Dear master gardener: My jade plant has branches that are drooping down and some of the leaves have fallen off. Should I prune the drooping branches? What is causing the leaves to fall off?
Crassula ovata, commonly known as jade plant, is a succulent and easy-to-grow houseplant. Jade plants grow best with bright light and some direct sunlight. Your drooping branches could be due to inadequate light. The best time to prune a jade plant is in the spring because the callus tissue will form over the wound better. Jade plants can be top heavy so pruning will encourage the growth of a thick, main trunk to help support the weight of the plant.
Pruning also helps root growth. Always prune a jade back to a lateral bud or branch, but not into it, and do not leave a stub. The cuts will heal within a few days and you will see new growth within a few weeks. Never remove more than 25-30 percent of the plant at one time.
To form a compact plant the terminal ends of the branches should be pinched off regularly. Jade plants also may be pruned into small trees or a bonsai. It is a good idea to repot your jade plant every two to three years or when it becomes too top heavy. Like pruning, the best time to repot a jade is in the spring when new growth begins. Over-watering may be causing your leaves to drop. Jade plants and succulents in general do best when the soil is allowed to dry out between watering.
Dear master gardener: I’ve heard about worm composting. What is it and should I do it?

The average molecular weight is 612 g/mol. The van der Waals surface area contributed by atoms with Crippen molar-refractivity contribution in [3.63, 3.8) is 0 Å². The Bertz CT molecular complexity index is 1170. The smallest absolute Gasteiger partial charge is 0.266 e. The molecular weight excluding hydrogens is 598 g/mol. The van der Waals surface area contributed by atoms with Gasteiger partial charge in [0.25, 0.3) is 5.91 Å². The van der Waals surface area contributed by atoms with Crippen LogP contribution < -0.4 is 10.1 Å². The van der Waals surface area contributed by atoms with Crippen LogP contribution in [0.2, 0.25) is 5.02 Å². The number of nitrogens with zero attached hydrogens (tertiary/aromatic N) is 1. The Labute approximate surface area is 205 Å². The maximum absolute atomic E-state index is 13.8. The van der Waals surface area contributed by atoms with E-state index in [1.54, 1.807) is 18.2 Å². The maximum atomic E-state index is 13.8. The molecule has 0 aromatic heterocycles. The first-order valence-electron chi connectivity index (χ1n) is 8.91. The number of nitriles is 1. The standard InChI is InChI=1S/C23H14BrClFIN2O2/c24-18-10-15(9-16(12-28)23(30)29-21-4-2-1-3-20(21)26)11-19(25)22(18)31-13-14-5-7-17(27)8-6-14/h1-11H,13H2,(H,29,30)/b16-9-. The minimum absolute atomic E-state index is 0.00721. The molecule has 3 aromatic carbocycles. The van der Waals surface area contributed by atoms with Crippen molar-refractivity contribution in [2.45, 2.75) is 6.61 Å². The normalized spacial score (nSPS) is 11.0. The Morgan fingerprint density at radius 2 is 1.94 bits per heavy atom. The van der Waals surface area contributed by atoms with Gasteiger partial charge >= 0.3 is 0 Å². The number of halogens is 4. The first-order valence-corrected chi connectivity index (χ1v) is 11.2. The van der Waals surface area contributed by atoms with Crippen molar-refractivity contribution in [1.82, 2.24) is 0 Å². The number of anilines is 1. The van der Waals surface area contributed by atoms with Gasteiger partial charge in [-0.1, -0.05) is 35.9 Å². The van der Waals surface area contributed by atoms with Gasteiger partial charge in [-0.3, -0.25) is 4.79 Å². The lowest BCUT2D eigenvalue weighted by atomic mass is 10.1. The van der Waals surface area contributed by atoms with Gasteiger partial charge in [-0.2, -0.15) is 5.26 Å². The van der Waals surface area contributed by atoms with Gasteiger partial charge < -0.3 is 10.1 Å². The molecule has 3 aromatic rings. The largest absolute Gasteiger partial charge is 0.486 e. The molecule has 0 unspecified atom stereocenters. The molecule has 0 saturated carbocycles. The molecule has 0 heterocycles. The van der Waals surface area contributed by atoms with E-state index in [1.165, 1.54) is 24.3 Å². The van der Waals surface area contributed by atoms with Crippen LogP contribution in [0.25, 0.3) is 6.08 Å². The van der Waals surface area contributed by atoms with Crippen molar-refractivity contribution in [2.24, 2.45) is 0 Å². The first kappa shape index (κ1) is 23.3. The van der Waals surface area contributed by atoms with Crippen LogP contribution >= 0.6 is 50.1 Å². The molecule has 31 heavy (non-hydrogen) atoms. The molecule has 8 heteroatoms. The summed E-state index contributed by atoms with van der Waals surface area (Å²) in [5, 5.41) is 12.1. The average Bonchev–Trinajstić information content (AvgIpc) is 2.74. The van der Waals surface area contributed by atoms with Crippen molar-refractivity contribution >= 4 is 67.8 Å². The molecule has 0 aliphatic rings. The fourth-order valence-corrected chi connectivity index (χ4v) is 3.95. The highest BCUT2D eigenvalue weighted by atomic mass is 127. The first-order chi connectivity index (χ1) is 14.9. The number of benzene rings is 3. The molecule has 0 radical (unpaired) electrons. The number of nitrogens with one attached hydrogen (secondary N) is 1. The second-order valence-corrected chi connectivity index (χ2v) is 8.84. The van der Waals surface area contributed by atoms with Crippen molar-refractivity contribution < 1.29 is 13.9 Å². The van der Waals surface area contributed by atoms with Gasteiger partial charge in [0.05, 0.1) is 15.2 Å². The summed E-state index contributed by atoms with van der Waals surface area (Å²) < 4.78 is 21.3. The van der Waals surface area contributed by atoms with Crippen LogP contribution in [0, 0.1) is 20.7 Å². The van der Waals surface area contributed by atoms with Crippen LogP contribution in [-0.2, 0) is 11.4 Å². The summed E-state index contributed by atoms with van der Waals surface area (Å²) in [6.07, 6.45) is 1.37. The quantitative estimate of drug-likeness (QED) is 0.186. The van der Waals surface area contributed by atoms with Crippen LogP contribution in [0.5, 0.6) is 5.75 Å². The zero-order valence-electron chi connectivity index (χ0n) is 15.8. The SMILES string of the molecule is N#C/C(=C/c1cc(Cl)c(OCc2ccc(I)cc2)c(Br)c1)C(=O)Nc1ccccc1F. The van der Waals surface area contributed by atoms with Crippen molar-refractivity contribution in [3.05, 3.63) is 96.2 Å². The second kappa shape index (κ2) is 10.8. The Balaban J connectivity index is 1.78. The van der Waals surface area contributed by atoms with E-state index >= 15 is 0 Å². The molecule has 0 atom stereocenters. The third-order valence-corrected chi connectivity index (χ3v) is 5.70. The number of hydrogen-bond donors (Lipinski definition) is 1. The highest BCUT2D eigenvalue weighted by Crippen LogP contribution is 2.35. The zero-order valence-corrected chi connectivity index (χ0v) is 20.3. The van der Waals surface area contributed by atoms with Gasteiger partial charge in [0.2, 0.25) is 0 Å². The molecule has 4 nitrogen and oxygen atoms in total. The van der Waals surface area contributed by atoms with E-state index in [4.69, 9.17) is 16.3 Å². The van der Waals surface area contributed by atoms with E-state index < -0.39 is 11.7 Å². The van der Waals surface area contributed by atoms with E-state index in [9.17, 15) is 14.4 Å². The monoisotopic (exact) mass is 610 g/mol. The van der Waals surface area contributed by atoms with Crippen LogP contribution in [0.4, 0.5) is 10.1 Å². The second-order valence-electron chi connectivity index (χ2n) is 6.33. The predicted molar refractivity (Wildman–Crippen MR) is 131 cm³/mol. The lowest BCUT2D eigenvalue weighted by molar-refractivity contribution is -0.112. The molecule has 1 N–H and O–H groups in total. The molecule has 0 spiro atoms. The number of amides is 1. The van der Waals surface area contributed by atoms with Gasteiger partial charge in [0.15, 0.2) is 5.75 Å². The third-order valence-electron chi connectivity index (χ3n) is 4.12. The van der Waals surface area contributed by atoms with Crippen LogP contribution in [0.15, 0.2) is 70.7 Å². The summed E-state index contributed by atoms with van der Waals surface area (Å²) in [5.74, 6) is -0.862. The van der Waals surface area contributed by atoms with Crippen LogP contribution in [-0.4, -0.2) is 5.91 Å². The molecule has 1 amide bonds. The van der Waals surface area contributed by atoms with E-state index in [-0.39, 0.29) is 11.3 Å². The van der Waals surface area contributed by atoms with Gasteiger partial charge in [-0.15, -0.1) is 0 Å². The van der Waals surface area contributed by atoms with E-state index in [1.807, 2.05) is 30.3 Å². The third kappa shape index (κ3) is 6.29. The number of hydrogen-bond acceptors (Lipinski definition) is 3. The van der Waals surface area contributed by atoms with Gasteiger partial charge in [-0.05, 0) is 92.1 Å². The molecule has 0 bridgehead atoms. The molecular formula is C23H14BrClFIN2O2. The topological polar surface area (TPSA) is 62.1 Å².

Composting with worms is a great way to recycle kitchen scraps, even year-round, when outdoor piles are frozen. One pound of red wigglers (not earthworms or nightcrawlers) eat a pound of scraps per week, and if they’re happy, they’ll have babies and you can compost even more.
It’s easy to get started with an opaque plastic tub, some dampened bedding materials like shredded newspaper, peat moss, paper egg cartons or dry leaves. Worms need some grit, like a handful of sand or ground up eggshells for their gizzards. Keep them between 55 80 degrees — the basement is perfect.
Worms aren’t fussy eaters. Bury fruit and veggie scraps, moldy leftovers, tea bags, coffee grounds, corn on the cob, etc., under the bedding every few days. No meat, dairy, or fats — they make the bin smell.
After a few months, the worms will have eaten everything, even the bedding, and created nutrient dense compost for your plants. Dump your bin out, collect the castings, add new bedding, throw the worms back in and you’re ready to go again.
“Worms Eat My Garbage” by Mary Appelhof is a great book to get you started.
Dear master gardener: I’ve heard that I can harvest the seeds from a Jack-in-the-Pulpit in the fall. Is it true, and if so, when should I plant the seeds?
Arisaema triphyllum, Jack-in-the-Pulpit, is a native woodland plant that would make a fascinating addition to your shade garden. You can get seeds in early autumn from Jack-in-the Pulpits that have ripe red berries. Remove the red flesh and plant the seeds immediately. Do not let them dry out. Sow the seeds where you want the plants to grow and cover them with one-fourth to one-half inch of soil. The seedlings should come up in early spring.
You could also refrigerate freshly cleaned seeds in a plastic bag with some moist sand or potting soil for six weeks, sow the seeds in pots and then plant the seedlings outdoors. If Jack-in-the-Pulpits are in a favorable site and become established, they will probably self-seed.